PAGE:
For more ideas on how to express gratitude – and make it fun and interesting for kids – check out these sites:

How does your family express gratitude?

Giving Back

This time of year, especially, it seems people are looking for ways to give back. Whether it’s volunteering or donating, or just spreading some cheer, sharing kindness can be a fun and fulfilling family activity.

There is no shortage of food drives happening right now, and gift drives will be starting before we know it. Blessing bags are another idea for donating. If you have extra to give, by all means contribute. But you don’t have to buy things to give back. Here are some ideas to get you started.


Volunteering has loads of benefits, for both the volunteer and the beneficiary, and even young children can find ways to contribute. This brief article from Connecticut Children’s touts some of the benefits. Volunteering can be as simple as helping a neighbor rake leaves or shovel snow, or as involved as helping to build a house for Habitat for Humanity or helping train a service dog. Here are some sources for ideas and locations where your family can volunteer:

Think about what’s important to your family. Be sure to ask the kids, too! Are there particular groups in the community you would like to serve? Is helping the environment more your thing? No matter your interest, there is a volunteer opportunity (or several!) that you can take part in. Check out the websites of organizations that matter to you. Many will indicate ways you can help, and it’s not always about writing a check. Even spreading the word can make a difference.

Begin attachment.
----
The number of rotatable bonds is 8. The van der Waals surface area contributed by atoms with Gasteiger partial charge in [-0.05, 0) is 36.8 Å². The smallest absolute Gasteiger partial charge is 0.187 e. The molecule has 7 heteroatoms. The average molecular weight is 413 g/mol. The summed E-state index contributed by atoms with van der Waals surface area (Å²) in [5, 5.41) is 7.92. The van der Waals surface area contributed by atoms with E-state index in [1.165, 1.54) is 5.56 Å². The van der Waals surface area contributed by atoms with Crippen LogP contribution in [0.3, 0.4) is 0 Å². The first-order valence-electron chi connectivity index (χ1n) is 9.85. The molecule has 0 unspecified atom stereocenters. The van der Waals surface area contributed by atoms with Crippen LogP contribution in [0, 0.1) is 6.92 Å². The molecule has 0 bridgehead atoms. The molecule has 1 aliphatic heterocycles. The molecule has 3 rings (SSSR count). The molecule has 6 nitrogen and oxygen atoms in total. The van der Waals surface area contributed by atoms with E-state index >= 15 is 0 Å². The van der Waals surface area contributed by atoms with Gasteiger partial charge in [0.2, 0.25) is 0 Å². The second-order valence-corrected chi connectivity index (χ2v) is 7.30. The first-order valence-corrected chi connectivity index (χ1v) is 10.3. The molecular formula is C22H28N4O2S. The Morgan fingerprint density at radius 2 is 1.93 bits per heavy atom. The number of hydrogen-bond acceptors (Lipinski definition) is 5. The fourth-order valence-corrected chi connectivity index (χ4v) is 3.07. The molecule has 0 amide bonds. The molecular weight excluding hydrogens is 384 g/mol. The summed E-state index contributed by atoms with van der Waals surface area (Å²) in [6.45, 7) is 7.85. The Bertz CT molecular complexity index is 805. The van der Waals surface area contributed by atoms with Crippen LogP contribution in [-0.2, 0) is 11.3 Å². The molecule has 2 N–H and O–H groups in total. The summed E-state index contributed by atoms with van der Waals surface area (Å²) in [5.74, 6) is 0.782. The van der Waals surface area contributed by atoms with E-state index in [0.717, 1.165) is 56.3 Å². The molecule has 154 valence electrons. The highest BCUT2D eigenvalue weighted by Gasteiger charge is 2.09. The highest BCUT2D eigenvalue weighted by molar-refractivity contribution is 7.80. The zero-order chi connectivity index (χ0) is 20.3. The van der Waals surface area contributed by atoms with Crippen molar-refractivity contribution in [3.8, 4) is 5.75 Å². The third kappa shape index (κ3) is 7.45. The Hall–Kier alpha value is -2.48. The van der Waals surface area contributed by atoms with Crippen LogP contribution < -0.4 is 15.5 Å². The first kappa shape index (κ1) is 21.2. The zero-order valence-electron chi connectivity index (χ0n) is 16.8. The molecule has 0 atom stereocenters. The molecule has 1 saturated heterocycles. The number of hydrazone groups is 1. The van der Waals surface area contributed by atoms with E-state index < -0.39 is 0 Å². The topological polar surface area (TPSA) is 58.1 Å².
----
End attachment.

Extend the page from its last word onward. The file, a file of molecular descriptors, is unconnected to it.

With kids, there is always something that’s become outgrown, no longer played with, or not loved. And chances are, you have items you no longer want or need, too. Everything from clothes to toys to old cell phones is fair game. Put these items to good use by donating them to someone who could use them. Here are some ways you can give your unused items a new life:

  • Donate to a local homeless shelter or domestic violence shelter.
  • Donate to Goodwill, Salvation Army, or Savers – they will sell the items and use the proceeds.
  • Donate to CT Mutual Aid (serving different parts of the state – groups are also on Facebook)
  • Join your local “Buy Nothing” group on Facebook and post items you no longer need.

Looking for more places to donate? Check out this article on 28 Best Places to Donate Your Used Stuff.


Don’t underestimate the power of making someone smile. You can make a card for someone, paint a kindness rock, or simply say something nice. For more ideas, check out my Spread a Little Happiness post from last month. It doesn’t have to be complicated or fancy to make someone’s day!